Many people don’t understand why I still read the daily newspaper. I get both Chicago papers delivered to my doorstep each morning and on some Sundays I even add The New York Times to my pile. People are often boggled by the fact that I pay for this service. (I’m sure they’d be appalled to learn I tip the delivery driver too!) The biggest argument I hear is, “You know Fred, all of this is free on this thing called the Internet.” Well, there are a few reasons I still read the physical newspaper, which I’ll share with you:
1. BREAK: I need a break from the electronic age. I am a huge fan of technology, like so many of us are, but I also know that my eyes, hands and brain need a break from the smartphone and tablet from time to time. I am as glued to my phone as many teenagers (a hypothesis proven when my teenage niece visited us this summer), but at least I realize I need to take a break every so often. Reading the paper is one activity that allows me to do it.
2. NOSTALGIA: For many years I was a paperboy for the San Jose Mercury News (the San Francisco Chronicle route in my neighborhood was locked up by one person, who drove a LeCar, for years). I got up every morning and slung papers at houses before the sun came up while blasting my Walkman and riding my cruiser with a huge metal basket on front. I would often check the MLB box scores during the baseball season before the first delivery. And since this was before the Internet, I could remember waking up to breaking news (US invades Grenada, Reagan wins reelection, Tigers win the World Series). Almost every house received the paper—now, most on my block do not.
3. GOOD NEWS: In a world of bad news filling up broadcasts and front pages of CNN.com, the newspaper is also filled with so many positive in-depth stories. I am a sucker for a good human interest story, a full page of gardening tips, or even commentary on why Chicago should get rid of red light cameras. In the past year I have read wonderful stories about the last remaining drive-in movie theaters, about what happens when guide dogs need to retire (what a tearjerker) and the resurgence of vinyl records. Without hesitation, the main obituary articles are always the first place I start so I can learn about the life of someone famous, or someone that made an impact in the community. I know, it sounds morbid, but it celebrates life in such a wonderful way. There are so many people with fascinating narratives to learn about whom never had Warhol-labeled “15 minutes of fame.”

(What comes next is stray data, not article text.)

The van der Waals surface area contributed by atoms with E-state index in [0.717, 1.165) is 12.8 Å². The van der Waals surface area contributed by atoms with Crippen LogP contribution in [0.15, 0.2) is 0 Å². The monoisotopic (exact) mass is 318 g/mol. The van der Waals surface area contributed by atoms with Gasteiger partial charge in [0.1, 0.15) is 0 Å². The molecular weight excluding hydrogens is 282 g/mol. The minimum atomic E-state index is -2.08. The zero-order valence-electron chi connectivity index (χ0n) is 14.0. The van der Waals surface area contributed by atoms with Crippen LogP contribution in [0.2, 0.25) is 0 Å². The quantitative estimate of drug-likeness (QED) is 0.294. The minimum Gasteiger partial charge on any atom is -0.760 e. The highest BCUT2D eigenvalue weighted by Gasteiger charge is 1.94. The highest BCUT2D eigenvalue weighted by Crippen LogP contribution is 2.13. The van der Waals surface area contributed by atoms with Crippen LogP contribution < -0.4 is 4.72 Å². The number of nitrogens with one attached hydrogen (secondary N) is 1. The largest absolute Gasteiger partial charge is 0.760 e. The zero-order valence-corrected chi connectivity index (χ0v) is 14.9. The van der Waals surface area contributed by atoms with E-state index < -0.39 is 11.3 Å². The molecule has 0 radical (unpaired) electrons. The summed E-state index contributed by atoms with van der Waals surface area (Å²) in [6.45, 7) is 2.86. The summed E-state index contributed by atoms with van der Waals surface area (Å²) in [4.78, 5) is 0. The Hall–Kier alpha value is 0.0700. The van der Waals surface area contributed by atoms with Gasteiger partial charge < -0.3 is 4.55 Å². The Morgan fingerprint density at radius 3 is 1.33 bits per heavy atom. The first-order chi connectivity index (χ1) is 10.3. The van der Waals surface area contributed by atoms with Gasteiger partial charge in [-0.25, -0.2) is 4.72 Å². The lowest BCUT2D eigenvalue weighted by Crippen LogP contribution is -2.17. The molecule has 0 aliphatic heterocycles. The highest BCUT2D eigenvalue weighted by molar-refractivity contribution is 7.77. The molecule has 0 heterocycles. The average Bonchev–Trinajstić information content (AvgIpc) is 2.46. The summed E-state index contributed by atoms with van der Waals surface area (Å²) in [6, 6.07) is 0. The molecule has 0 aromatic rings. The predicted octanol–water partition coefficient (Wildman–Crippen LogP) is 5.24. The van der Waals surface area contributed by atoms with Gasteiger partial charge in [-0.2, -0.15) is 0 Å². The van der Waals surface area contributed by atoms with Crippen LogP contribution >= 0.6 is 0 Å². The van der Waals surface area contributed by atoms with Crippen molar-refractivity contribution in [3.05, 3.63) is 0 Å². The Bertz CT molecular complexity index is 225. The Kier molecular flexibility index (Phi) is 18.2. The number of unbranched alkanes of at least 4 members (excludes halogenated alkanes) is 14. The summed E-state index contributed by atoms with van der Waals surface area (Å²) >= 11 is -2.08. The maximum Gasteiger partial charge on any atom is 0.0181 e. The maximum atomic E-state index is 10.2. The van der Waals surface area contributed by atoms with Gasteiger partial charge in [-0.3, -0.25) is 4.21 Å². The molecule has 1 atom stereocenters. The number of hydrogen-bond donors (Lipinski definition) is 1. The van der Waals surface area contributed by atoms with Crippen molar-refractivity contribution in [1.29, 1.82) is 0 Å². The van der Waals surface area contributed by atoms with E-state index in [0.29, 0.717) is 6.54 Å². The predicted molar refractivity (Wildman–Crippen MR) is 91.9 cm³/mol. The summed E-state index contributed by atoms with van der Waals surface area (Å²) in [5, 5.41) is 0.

4. MORE THAN A TWEET: Right now people want everything right now—and they often just want to know the headlines. Traffic on the Ike. Joan Rivers dies. Two shot in Humboldt Park. Tomorrow will be sunny with a high of 70 degrees. I understand that, but I often want more than just the headline or tweet. Sure, online news sources have longer articles, but many of them can be found in longer form in the printed paper. And if I want to read that much, I do not want to stare at a screen (see reason No. 1).
5. PHOTOS & ART: I enjoy the larger-than-life images on the big pages. I enjoy the art of photojournalism and political cartoons. On the printed pages there are breaks in stories, which are found as images or ads where they are not there to interrupt the reader. In short, with newspapers I do not have to deal with pop-ups and terrible flashing banner ads that are going to give me a stroke some day.
I am in no way against online news; I am hooked on it. I seem to check my phone for weather updates every 10 minutes, which really makes little sense, especially on a warm, sunny day. To me, the printed newspaper is about turning off technology and learning a little bit more about something that is not breaking news. Try it. You might enjoy it. (This can be especially pleasant during your next hurried trip on the L.)
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